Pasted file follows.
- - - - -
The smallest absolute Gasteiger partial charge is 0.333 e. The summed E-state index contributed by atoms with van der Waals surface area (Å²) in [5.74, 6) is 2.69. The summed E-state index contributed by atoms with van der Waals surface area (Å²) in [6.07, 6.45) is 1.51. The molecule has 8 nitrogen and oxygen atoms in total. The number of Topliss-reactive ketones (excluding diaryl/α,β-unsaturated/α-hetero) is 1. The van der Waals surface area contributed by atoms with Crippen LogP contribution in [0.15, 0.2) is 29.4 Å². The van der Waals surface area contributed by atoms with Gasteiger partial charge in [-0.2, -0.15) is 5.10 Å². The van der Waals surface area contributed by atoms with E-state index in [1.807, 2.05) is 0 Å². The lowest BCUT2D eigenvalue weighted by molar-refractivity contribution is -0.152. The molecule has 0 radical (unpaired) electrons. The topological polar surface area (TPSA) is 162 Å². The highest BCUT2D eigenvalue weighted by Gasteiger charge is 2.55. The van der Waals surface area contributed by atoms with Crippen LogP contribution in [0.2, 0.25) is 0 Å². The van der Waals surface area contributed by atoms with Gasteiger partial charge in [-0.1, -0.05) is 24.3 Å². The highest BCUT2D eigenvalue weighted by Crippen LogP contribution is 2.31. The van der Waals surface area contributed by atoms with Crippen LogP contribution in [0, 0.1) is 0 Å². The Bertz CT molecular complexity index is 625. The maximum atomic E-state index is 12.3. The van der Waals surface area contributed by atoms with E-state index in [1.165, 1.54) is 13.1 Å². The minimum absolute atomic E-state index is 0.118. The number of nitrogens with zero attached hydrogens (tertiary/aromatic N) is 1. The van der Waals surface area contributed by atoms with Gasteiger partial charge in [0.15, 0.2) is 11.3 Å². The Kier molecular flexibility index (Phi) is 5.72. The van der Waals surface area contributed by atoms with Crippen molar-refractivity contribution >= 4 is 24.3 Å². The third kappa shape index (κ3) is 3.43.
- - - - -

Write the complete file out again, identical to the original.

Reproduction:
The smallest absolute Gasteiger partial charge is 0.333 e. The summed E-state index contributed by atoms with van der Waals surface area (Å²) in [5.74, 6) is 2.69. The summed E-state index contributed by atoms with van der Waals surface area (Å²) in [6.07, 6.45) is 1.51. The molecule has 8 nitrogen and oxygen atoms in total. The number of Topliss-reactive ketones (excluding diaryl/α,β-unsaturated/α-hetero) is 1. The van der Waals surface area contributed by atoms with Crippen LogP contribution in [0.15, 0.2) is 29.4 Å². The van der Waals surface area contributed by atoms with Gasteiger partial charge in [-0.2, -0.15) is 5.10 Å². The van der Waals surface area contributed by atoms with E-state index in [1.807, 2.05) is 0 Å². The lowest BCUT2D eigenvalue weighted by molar-refractivity contribution is -0.152. The molecule has 0 radical (unpaired) electrons. The topological polar surface area (TPSA) is 162 Å². The highest BCUT2D eigenvalue weighted by Gasteiger charge is 2.55. The van der Waals surface area contributed by atoms with Crippen LogP contribution in [0.2, 0.25) is 0 Å². The van der Waals surface area contributed by atoms with Gasteiger partial charge in [-0.1, -0.05) is 24.3 Å². The highest BCUT2D eigenvalue weighted by Crippen LogP contribution is 2.31. The van der Waals surface area contributed by atoms with Crippen LogP contribution in [0, 0.1) is 0 Å². The Bertz CT molecular complexity index is 625. The maximum atomic E-state index is 12.3. The van der Waals surface area contributed by atoms with E-state index in [1.165, 1.54) is 13.1 Å². The minimum absolute atomic E-state index is 0.118. The number of nitrogens with zero attached hydrogens (tertiary/aromatic N) is 1. The van der Waals surface area contributed by atoms with Gasteiger partial charge in [0.15, 0.2) is 11.3 Å². The Kier molecular flexibility index (Phi) is 5.72. The van der Waals surface area contributed by atoms with Crippen molar-refractivity contribution >= 4 is 24.3 Å². The third kappa shape index (κ3) is 3.43.